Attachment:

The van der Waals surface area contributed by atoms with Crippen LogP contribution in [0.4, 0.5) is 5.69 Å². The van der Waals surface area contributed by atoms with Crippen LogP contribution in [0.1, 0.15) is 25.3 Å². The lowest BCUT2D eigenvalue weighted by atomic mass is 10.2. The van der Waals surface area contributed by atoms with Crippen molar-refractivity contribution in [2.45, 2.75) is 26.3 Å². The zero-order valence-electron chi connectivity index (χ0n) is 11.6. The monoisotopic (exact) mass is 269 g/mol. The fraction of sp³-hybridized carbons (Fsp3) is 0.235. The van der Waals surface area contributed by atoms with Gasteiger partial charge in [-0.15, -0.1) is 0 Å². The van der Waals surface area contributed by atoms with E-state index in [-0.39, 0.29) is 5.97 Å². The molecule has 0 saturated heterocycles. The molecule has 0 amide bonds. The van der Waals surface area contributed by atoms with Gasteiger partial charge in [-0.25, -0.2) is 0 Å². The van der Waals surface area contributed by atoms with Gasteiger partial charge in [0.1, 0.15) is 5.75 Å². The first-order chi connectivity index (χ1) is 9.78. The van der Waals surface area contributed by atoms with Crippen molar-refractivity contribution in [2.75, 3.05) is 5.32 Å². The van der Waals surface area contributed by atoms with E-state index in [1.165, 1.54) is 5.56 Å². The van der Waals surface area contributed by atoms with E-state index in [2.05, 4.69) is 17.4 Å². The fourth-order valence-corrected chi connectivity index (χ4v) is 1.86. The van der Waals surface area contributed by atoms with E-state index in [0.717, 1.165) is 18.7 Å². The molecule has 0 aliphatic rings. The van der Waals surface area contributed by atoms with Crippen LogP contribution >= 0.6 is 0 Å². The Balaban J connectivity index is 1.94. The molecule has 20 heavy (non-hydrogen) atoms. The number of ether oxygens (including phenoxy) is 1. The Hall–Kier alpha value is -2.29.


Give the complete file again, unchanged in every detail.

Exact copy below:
The van der Waals surface area contributed by atoms with Crippen LogP contribution in [0.4, 0.5) is 5.69 Å². The van der Waals surface area contributed by atoms with Crippen LogP contribution in [0.1, 0.15) is 25.3 Å². The lowest BCUT2D eigenvalue weighted by atomic mass is 10.2. The van der Waals surface area contributed by atoms with Crippen molar-refractivity contribution in [2.45, 2.75) is 26.3 Å². The zero-order valence-electron chi connectivity index (χ0n) is 11.6. The monoisotopic (exact) mass is 269 g/mol. The fraction of sp³-hybridized carbons (Fsp3) is 0.235. The van der Waals surface area contributed by atoms with Gasteiger partial charge in [-0.15, -0.1) is 0 Å². The van der Waals surface area contributed by atoms with E-state index in [-0.39, 0.29) is 5.97 Å². The molecule has 0 saturated heterocycles. The molecule has 0 amide bonds. The van der Waals surface area contributed by atoms with Gasteiger partial charge in [-0.25, -0.2) is 0 Å². The van der Waals surface area contributed by atoms with Gasteiger partial charge in [0.1, 0.15) is 5.75 Å². The first-order chi connectivity index (χ1) is 9.78. The van der Waals surface area contributed by atoms with Crippen molar-refractivity contribution in [2.75, 3.05) is 5.32 Å². The van der Waals surface area contributed by atoms with E-state index in [1.165, 1.54) is 5.56 Å². The van der Waals surface area contributed by atoms with E-state index in [2.05, 4.69) is 17.4 Å². The fourth-order valence-corrected chi connectivity index (χ4v) is 1.86. The van der Waals surface area contributed by atoms with E-state index in [0.717, 1.165) is 18.7 Å². The molecule has 0 aliphatic rings. The van der Waals surface area contributed by atoms with Crippen LogP contribution >= 0.6 is 0 Å². The Balaban J connectivity index is 1.94. The molecule has 20 heavy (non-hydrogen) atoms. The number of ether oxygens (including phenoxy) is 1. The Hall–Kier alpha value is -2.29.